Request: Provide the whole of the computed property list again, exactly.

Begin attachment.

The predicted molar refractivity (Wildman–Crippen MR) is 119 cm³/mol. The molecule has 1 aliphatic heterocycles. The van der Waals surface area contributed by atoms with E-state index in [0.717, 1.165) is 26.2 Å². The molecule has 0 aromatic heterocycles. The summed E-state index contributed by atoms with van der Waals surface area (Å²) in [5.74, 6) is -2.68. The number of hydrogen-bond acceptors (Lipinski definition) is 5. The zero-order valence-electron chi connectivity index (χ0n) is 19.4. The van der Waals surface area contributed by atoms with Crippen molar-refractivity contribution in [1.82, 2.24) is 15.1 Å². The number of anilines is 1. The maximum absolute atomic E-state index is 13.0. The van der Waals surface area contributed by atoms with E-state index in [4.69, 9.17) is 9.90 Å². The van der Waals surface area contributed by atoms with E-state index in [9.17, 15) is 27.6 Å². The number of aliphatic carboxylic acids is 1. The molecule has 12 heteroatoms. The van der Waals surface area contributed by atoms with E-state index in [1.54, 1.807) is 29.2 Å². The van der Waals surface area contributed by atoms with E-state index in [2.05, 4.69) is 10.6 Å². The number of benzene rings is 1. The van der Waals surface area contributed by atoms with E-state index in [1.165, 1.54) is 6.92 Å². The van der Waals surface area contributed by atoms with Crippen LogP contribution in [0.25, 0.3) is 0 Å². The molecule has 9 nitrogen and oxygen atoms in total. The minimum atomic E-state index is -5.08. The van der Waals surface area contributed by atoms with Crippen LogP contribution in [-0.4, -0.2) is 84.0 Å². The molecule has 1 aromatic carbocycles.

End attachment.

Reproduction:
The predicted molar refractivity (Wildman–Crippen MR) is 119 cm³/mol. The molecule has 1 aliphatic heterocycles. The van der Waals surface area contributed by atoms with E-state index in [0.717, 1.165) is 26.2 Å². The molecule has 0 aromatic heterocycles. The summed E-state index contributed by atoms with van der Waals surface area (Å²) in [5.74, 6) is -2.68. The number of hydrogen-bond acceptors (Lipinski definition) is 5. The zero-order valence-electron chi connectivity index (χ0n) is 19.4. The van der Waals surface area contributed by atoms with Crippen molar-refractivity contribution in [1.82, 2.24) is 15.1 Å². The number of anilines is 1. The maximum absolute atomic E-state index is 13.0. The van der Waals surface area contributed by atoms with E-state index in [4.69, 9.17) is 9.90 Å². The van der Waals surface area contributed by atoms with E-state index in [9.17, 15) is 27.6 Å². The number of aliphatic carboxylic acids is 1. The molecule has 12 heteroatoms. The van der Waals surface area contributed by atoms with E-state index in [1.54, 1.807) is 29.2 Å². The van der Waals surface area contributed by atoms with E-state index in [2.05, 4.69) is 10.6 Å². The number of benzene rings is 1. The van der Waals surface area contributed by atoms with E-state index in [1.165, 1.54) is 6.92 Å². The van der Waals surface area contributed by atoms with Crippen LogP contribution in [0.25, 0.3) is 0 Å². The molecule has 9 nitrogen and oxygen atoms in total. The minimum atomic E-state index is -5.08. The van der Waals surface area contributed by atoms with Crippen LogP contribution in [-0.4, -0.2) is 84.0 Å². The molecule has 1 aromatic carbocycles.